Russia is allegedly using Ukrainian prisoners of war (POWs) to fight on Moscow's side in the ongoing war, according to Russian state news agency RIA Novosti.
The report claims that these soldiers have sworn allegiance to Russia upon joining a battalion that was formed last month.
The authenticity of the report and accompanying videos could not be immediately verified by The Associated Press, and it's unclear whether the POWs were coerced into these actions.
Responses from both Ukrainian military and human rights officials, as well as the Russian Defense Ministry, were not immediately available.
This development, if true, may constitute a violation of the Geneva Conventions, which prohibit exposing POWs to combat or coercing them into dangerous conditions.
Yulia Gorbunova, a senior researcher at Human Rights Watch, expressed skepticism about the voluntary nature of the POWs' recruitment, citing the coercive environment of captivity.
Nick Reynolds, a research fellow at the Royal United Services Institute in London, also highlighted the potential for coercion, given the lack of agency POWs typically have in such situations.
The battalion, named after the medieval nobleman Bogdan Khmelnitsky who is celebrated in Russia for bringing parts of Ukraine under Moscow’s control, was shown in a RIA Novosti video with the POWs dressed in military fatigues and holding rifles.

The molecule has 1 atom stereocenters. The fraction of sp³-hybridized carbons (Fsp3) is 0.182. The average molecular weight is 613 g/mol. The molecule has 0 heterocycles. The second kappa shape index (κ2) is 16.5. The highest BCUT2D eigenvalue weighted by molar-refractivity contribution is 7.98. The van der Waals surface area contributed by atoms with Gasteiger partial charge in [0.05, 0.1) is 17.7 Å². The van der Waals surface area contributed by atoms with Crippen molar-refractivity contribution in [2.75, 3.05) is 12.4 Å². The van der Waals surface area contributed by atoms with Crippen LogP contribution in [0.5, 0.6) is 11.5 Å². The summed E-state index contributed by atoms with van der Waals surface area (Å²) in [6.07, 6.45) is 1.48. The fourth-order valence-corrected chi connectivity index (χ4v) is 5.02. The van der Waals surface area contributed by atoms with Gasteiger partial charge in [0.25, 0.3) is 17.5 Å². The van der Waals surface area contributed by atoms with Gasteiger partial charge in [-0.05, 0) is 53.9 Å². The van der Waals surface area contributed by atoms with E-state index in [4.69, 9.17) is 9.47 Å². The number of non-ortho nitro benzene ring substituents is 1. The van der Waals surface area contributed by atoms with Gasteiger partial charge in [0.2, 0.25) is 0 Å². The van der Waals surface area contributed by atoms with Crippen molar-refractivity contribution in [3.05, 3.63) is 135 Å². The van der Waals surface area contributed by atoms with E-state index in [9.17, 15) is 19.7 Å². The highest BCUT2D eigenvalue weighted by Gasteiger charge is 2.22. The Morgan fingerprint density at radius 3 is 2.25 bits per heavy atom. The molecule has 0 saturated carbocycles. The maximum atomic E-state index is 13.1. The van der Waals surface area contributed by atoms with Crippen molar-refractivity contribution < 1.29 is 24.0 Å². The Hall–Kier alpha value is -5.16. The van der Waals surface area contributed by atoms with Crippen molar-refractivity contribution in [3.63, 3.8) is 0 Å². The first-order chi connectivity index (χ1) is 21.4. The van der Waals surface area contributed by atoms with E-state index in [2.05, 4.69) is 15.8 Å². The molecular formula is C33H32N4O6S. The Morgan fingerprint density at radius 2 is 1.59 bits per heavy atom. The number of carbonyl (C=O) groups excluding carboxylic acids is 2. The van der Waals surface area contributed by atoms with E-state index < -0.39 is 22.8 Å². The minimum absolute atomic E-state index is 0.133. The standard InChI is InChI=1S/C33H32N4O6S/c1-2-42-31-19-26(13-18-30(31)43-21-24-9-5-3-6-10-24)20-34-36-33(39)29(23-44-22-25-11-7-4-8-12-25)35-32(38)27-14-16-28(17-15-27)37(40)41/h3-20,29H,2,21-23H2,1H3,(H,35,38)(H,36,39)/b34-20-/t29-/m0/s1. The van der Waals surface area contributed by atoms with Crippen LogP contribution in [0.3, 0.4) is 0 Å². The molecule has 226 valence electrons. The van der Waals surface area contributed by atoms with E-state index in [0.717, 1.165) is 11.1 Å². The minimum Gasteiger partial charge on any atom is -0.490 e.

The Institute for the Study of War in Washington noted previous reports of Ukrainian POWs being coerced to join this battalion, which is said to be housing them in the Olenivka prison, a site of controversy due to an explosion in July 2022.
Russia and Ukraine have traded blame over this incident, with accusations of abuse and killing of POWs.
In addition to mobilizing Ukrainian POWs, Russia has also reportedly enlisted its own prison inmates to fight in Ukraine, offering commuted sentences for survival.
Furthermore, Russia is conducting a conscription campaign in occupied Ukrainian territories, according to Karolina Hird of the ISW, to bolster its forces while avoiding the social implications of a general mobilization.
Earlier reports indicated that about 70 Ukrainian POWs had joined the battalion, which operates as part of another unit in eastern Ukraine and claims to have around 7,000 fighters.
Hird anticipates these POWs will be deployed to front lines in the Donetsk and Zaporizhzhia regions. Reynolds remarked that these formations are irregular and do not adhere to normal military structures.